I chose to tell Lotte’s story in the form of a fairy tale in five acts. I think she would have approved. But as I said in my presentation, fairy tales, especially those set in Germany, tend to be a little bit more Grimm than Disney.
Lotte’s painstakingly crafted silhouette films — some 80 in all — stemmed from her precocious talent, or what she called “an uncanny ability” for paper cutting. And while her basic tools were minimal, they led to the creation of the earliest surviving full-length animated feature film (Prince Achmed in 1926) and the animation desk and multi-plane camera that made the film’s intricate details and layered vivid depths possible, along with previously unseen special effects courtesy of wax and sand.
Making magic out of not much was a skill that followed Lotte throughout her days, especially before and after the war as she and her husband Carl fled from Germany around Europe to the UK and back in a flight from the era’s horrors. One of the most touching things I saw in my research was a British newspaper article talking about how Lotte created puppets from discarded laundry soap boxes. She scavenged cardboard and paper where she could — anything to continue her art.
And while she was little known for decades, it seems there in fact are many, many fans and friends dedicated to bringing Lotte and her work out of the shadows.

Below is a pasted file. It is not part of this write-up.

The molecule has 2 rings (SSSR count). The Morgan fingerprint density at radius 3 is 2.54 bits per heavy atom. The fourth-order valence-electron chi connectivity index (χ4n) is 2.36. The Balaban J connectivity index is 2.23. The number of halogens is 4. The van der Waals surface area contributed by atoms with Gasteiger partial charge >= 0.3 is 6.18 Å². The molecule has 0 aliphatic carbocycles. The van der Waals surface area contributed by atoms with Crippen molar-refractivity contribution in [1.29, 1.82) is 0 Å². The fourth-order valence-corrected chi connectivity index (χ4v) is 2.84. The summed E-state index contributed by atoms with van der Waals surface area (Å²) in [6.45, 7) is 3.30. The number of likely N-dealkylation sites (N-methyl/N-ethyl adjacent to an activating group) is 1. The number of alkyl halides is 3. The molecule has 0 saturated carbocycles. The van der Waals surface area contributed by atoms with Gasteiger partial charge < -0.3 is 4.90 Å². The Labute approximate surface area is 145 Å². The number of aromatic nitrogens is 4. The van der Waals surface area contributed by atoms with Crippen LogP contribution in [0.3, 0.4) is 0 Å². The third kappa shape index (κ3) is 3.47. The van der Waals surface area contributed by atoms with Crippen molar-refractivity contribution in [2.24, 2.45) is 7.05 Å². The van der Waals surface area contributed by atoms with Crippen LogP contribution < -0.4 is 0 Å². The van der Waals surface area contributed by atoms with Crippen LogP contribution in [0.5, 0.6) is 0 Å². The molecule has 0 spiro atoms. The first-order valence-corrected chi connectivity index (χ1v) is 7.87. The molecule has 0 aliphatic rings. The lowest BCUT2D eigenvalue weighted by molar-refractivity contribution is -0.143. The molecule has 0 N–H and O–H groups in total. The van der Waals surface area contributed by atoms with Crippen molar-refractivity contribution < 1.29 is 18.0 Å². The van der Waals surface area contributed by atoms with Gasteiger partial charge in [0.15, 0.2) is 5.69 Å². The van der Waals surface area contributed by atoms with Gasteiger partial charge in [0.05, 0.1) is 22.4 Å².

Lotte’s influence can be seen in the work of notable contemporary animation leaders including Michel Ocelot and Rebecca Sugar, and even a scene from Harry Potter, The Deathly Hallows Part 1 has Lotte’s fingerprints on it. And, there’s this year’s Lotte that Silhouette Girl, a 10-minute short film by Elizabeth Beecherl (director and animator) and Carla Patullo (director and composer) narrated by Lotte herself via a 1976 interview; it uses shadow puppets and a multi-plane camera based on Lotte’s own designs, and was named best short film at the American Documentary Film Festival.I first heard of Lotte Reiniger and Prince Achmed from Milestone Films, via Amy, who I met and interviewed at the Berlinale a decade ago, in the course of writing a story on The Exiles for NPR. Amy and Dennis’s passion for film, along with their DVD of Prince Achmed (which includes a documentary and other extras) got me started on my Lotte learning curve, a trajectory that was quickly accelerated by Whitney Grace’s incredibly in-depth 2017 book Lotte Reiniger: Pioneer of Film Animation. Find Grace’s book if you want to read more. But of course the very best place to begin is by watching Lotte’s films.